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Cover image for Add Two Numbers Problems: How to Sum Two Linked Lists

Add Two Numbers Problems: How to Sum Two Linked Lists

alisabaj profile image Alisa Bajramovic Updated on ・6 min read

Algorithm of the Day (40 Part Series)

1) The Happy Number Problem 2) Kadane's Algorithm & The Maximum Subarray Problem 3 ... 38 3) Finding the Only Single Number in an Array 4) Finding the Middle of a Linked List 5) Backspace String Comparisons: Two Ways To Approach a Common Algorithm 6) The Stock Span Problem: Using Stacks To Keep Track Of What's Been Seen 7) Finding the Kth Smallest Element: Walking Through How To Use Depth First Search on a Binary Search Tree 8) The Boyer-Moore Majority Vote Algorithm: Finding the Majority Element in an Array 9) Sorting Characters in a String By Their Frequency 10) Finding the Intersection of Two Arrays 11) Finding the Minimum Path Sum in a Grid with Dynamic Programming 12) Floyd's Tortoise and Hare Algorithm: Finding a Cycle in a Linked List 13) The Sieve of Eratosthenes: Counting the Number of Primes 14) Add Two Numbers Problems: How to Sum Two Linked Lists 15) The Longest Substring With No Repeating Characters 16) Merging Sorted Lists, Two Ways 17) Finding the Longest Common Prefix 18) Reversing a String in Place 19) The ZigZag Conversion Problem 20) The Longest Palindromic Substring: Solving the Problem Using Constant Space 21) Removing an Element in an Array In-Place 22) Solving the Best Time to Buy and Sell Stocks Problem in One Pass 23) Don't Underestimate the Two Pointers: Removing the N-th Node from the End of a Linked List 24) Not an "Easy" Algorithm: Rotating an Array, Three Ways 25) Sudoku Part I: Is the Board Valid? 26) Searching an Array, Two Ways 27) The Climbing Staircase Problem: How to Solve It, and Why the Fibonacci Numbers are Relevant 28) Transposing and Reversing: How to Rotate a 2D Matrix 90 Degrees 29) Turning 38 into 2: How to Solve the Add Digits Problem 30) The Gauss Sum, and Solving for the Missing Number 31) Is this Number the Sum of Two Square Integers? Solving The Sum of Squares Algorithm Two Ways 32) The Word Pattern Algorithm: How to Test if a String Follows a Pattern 33) Finding the Intersection of Two Arrays 34) Top Interview Question: Finding the First Unique Character in a String using Linear Time 35) Solving Pascal's Triangle in JavaScript 36) The Maximum Number of Events Problem 37) Solving Binary Tree Algorithms Using Recursion and Queues 38) From "hello world" to "world hello": Reversing the Words in a String 39) Finding the Most Frequent Elements in an Array 40) Finding the Angle Between the Hands of a Clock

Hey! Today's algorithm is one of the most popular ones on Leetcode: adding two numbers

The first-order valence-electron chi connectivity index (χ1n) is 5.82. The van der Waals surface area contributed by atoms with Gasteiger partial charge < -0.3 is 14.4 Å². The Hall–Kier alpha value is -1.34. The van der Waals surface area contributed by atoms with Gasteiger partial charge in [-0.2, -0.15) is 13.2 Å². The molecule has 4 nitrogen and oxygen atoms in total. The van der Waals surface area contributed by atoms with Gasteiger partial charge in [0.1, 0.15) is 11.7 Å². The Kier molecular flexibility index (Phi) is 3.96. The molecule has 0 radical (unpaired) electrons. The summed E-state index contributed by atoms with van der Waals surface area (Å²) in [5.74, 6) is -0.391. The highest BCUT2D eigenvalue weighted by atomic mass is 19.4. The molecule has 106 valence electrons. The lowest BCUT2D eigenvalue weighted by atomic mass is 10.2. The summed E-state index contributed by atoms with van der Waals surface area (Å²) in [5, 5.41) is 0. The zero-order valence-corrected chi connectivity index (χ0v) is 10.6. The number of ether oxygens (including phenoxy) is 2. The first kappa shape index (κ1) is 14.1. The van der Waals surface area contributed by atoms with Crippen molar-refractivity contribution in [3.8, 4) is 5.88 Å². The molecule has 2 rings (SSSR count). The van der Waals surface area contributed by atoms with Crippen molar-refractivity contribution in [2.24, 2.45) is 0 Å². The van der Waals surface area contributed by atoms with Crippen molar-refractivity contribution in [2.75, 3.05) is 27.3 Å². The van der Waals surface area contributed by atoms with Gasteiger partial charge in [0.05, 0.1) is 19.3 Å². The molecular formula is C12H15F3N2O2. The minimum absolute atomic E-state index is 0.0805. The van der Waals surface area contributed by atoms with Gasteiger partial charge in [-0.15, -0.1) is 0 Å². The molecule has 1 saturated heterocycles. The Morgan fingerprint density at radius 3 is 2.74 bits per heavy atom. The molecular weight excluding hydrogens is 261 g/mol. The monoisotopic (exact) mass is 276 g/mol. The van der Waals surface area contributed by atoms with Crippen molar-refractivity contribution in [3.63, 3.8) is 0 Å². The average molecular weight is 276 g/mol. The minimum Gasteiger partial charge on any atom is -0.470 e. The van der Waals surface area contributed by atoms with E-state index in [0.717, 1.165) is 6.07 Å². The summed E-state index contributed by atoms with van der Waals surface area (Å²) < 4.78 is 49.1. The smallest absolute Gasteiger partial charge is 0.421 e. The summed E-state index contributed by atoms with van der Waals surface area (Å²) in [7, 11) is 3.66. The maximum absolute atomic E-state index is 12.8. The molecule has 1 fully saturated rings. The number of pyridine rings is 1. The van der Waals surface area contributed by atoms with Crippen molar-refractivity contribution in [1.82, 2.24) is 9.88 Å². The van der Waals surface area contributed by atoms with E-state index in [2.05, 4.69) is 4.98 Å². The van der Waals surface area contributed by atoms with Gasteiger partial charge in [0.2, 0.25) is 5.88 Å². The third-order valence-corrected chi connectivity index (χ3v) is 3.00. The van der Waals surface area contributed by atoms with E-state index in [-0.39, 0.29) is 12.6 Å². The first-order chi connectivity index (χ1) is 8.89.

You are given two non-empty linked lists representing two non-negative integers. The digits are stored in reverse order and each of their nodes contain a single digit. Add the two numbers and return it as a linked list.

You may assume the two numbers do not contain any leading zero, except the number 0 itself.

So, let's say you were given two linked lists: 2 > 4 > 3 and 5 > 6 > 4. To add those numbers, you'd do the reverse of both of them: 342 + 465, which equals 807. Therefore, the output of this problem should be 7 > 0 > 8.

I think one of the trickiest parts of this problem is the issue of the carried number -- if every pair of nodes added to a number less than 10, then there wouldn't be a concern of 'carrying' digits over to the next node. However, as you can see in the example above, adding numbers like 4 and 6 produces a carry, which you have to account for when adding 3 and 4.

In this post, I'll first draw a diagram of how I'm going to approach this problem. Then, in JavaScript, I'll walkthrough my code of the solution.

Approaching The Problem

First, I'll start with two linked lists 1 > 6 > 4 and 2 > 6 > 3. I know the solution I want is another linked list whose value is 3 > 2 > 8. The reason I know that's the solution is that 463 + 362 = 823, and when backwards and put into a linked list, that number is 3 > 2 > 8.

Two linked lists: `1 > 6 > 4` and `2 > 6 > 3`. Beneath them is the solution we're going for, `3 > 2 > 8`

Now, I'll start by getting the value of the first node of both linked lists. 1 + 2 = 3. Since 3 is smaller than 10, no number needs to be carried over, so I'll just put 3 into a new node.

The first nodes of both linked lists are circled and then added. 1 + 2 = 3, which is a single digit number, so it can go into a new node right away.

Now I'll move onto the next node in both list. 6 + 6 = 12. Since 12 is not a single digit number, the 1 will be carried over to the next round, and the 2 will be put into a node for the solution.

The second nodes of both linked lists are circled and then added. 6 + 6 = 12, which is a double digit number, so the 2 can go into a node, but the 1 has to be carried over.

Next are 4 and 3. 4 + 3 = 7, plus there's the carried over 1 from the previous round. 7 + 1 = 8, and since 8 is a single digit number, we can put it into a new node in the solution.

The third nodes of both linked lists are circled and then added. 4 + 3 = 7, and we have to add 1 which was carried over from the previous round, so the total is 8. 8 is single digit, so we can put it into a new node for the solution.

Since there are no more nodes to check in either linked list, we have our solution: 3 > 2 > 8.

Coding the Solution

The Leetcode problem gives us a function for a singly-linked list, which has the properties of 'value' and 'next' (next points to the next node in the list).

The first thing I'll do in this problem is create a new list, and set a new variable currentNode equal to the list. This list is what will be returned at the end of the problem. Because in the function we'll want to return each node of the list, we can add a return statement at the bottom, using .next.

function addTwoNumbers(l1, l2) {
  let list = new ListNode(0);
  let currentNode = list;

  //...

  return list.next;
}

Now, we'll initiate two variables, sum and carry. Sum will hold the value of adding the nodes, and carry will hold any number that'll need to be carried over to the next node. We can start by setting both of these values to 0.

function addTwoNumbers(l1, l2) {
  let list = new ListNode(0);
  let currentNode = list;

  let sum = 0;
  let carry = 0;

  //...

  return list.next;
}

Next, we'll need to create a while loop, which will check the nodes and their values until there are no nodes left to check. If one list is longer than the other, we still will want to add the longer list's nodes to the solution, so we'll have to make sure we continue to check so long as the nodes aren't null. That means the while loop should keep going as long as list 1 isn't null OR list 2 isn't null.